A Plea for Burned Childhoods


My mother was a poet, and she had stacks

of beaten-up, spiral-bound notebooks

with dog-eared papers and childhood muses.

When she married my father,

she made my aunt promise to light matches

to the bones and blood of her maiden-times.

She made my aunt promise to watch the smoking corpse

of her dreamland sojourns.

She made my aunt promise to never again refer to her

as monkey, which was her name

when she was still a little, soot-faced girl with dried out legs.

My mother is now Mrs. Lee, and Mrs. Lee

is a magnificent, full-breasted woman.


Mrs. Lee also doesn’t write poetry, like monkey

does- or, did.


My mother was a scholar, and she walked

through the rain on bruised, green ankles.

She wanted to know what stars were made of,

if girls were really made of sugar and spice,

and how to spell her own name.

My mother’s mother told her to die at school

rather than be alive in bed. The world only spins

for the children it needs.

My mother branded those words

onto the roof of her mouth, and now it’s the same thing she says

to me when I tell her that I feel like Atlas slid the

Earth off his shoulders and placed it

on the dip of my spine.

When I touch the curve of my mother’s back, my fingers

skip over whorled bruises instead of smooth skin.


Mrs. Lee trekked to school at four in the morning,

and she didn’t come back until nine at night.

Then she did her homework.


My mother was less loved,

because her sister was a queen whose flesh

was painted in gold

and her brother held galaxies in his head.

It hurt her like a metallic hiss against her throat.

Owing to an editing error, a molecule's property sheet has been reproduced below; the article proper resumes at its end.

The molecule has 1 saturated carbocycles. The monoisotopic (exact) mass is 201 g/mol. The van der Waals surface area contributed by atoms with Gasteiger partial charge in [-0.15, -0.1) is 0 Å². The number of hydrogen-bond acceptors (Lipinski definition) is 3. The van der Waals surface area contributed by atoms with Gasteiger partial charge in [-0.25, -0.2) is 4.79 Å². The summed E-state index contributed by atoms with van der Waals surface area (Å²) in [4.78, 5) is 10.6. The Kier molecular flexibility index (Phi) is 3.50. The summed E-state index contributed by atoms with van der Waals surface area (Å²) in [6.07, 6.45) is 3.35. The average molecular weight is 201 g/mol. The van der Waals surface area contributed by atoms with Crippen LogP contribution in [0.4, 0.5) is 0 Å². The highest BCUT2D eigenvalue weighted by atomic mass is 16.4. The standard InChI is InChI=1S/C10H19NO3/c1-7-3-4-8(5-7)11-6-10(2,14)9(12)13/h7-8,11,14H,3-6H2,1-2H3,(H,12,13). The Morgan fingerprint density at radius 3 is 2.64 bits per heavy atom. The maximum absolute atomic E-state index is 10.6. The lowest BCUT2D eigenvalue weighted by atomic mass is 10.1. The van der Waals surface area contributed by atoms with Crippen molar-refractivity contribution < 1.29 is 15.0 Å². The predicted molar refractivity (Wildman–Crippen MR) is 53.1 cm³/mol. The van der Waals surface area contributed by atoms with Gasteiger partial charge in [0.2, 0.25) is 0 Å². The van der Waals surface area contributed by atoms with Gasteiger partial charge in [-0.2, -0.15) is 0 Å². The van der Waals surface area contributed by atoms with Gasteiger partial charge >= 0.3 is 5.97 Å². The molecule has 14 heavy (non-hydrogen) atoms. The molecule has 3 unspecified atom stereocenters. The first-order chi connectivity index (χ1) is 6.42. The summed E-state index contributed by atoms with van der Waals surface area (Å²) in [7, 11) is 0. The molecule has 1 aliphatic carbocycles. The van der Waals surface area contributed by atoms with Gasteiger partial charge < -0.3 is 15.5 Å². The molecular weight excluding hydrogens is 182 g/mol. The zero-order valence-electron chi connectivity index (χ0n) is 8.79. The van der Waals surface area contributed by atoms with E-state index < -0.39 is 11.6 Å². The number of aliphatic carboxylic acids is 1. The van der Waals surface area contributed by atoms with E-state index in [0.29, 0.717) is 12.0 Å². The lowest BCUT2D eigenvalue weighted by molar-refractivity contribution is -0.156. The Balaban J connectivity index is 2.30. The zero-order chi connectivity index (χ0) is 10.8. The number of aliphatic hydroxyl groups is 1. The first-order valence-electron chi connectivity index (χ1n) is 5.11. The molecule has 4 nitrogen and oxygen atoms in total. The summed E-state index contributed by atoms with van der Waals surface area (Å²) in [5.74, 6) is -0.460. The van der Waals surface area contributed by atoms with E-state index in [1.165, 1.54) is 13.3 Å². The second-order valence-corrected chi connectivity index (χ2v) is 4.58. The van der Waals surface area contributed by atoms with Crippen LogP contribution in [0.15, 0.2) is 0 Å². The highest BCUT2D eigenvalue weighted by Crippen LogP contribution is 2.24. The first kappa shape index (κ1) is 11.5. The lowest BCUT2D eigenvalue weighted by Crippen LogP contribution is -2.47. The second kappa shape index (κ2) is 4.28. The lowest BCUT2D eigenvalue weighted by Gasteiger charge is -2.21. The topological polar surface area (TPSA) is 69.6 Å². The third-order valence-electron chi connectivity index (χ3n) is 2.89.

Sometimes, I break when I think

about how other people don’t love my universe

as much as I do. I break when I realize

that there were flipped pages of

moments when my mother laid alone in her bed,

with cold sheets coiled around her pink thighs

and her eyes rubbed rawer than palms

on a frosted winter night.

She was never royalty,

and she could never cram planets into her skull.

All she could

do was sew her lips together

and hope that she could steal leftover crumbs

from the tea parties her siblings had.


When Mrs. Lee found that she had a second child,

she had an abortion.

She thought that it was a tragedy

to have two children,

let alone three.


I am the only child, and I tell people about this poet

I write about, this scholar

that I know, this less loved daughter

who I need so much that love floods

the concave of my chest, because

it took me centuries until I realized

that she was knocking,

knocking with gummed fists

on the back-door of her own existence.

And she never cried, even when she tried

to teach me how to spell her name

and I never listened.

Please, monkey,

I love you.

Please stop setting fire to your childhood.


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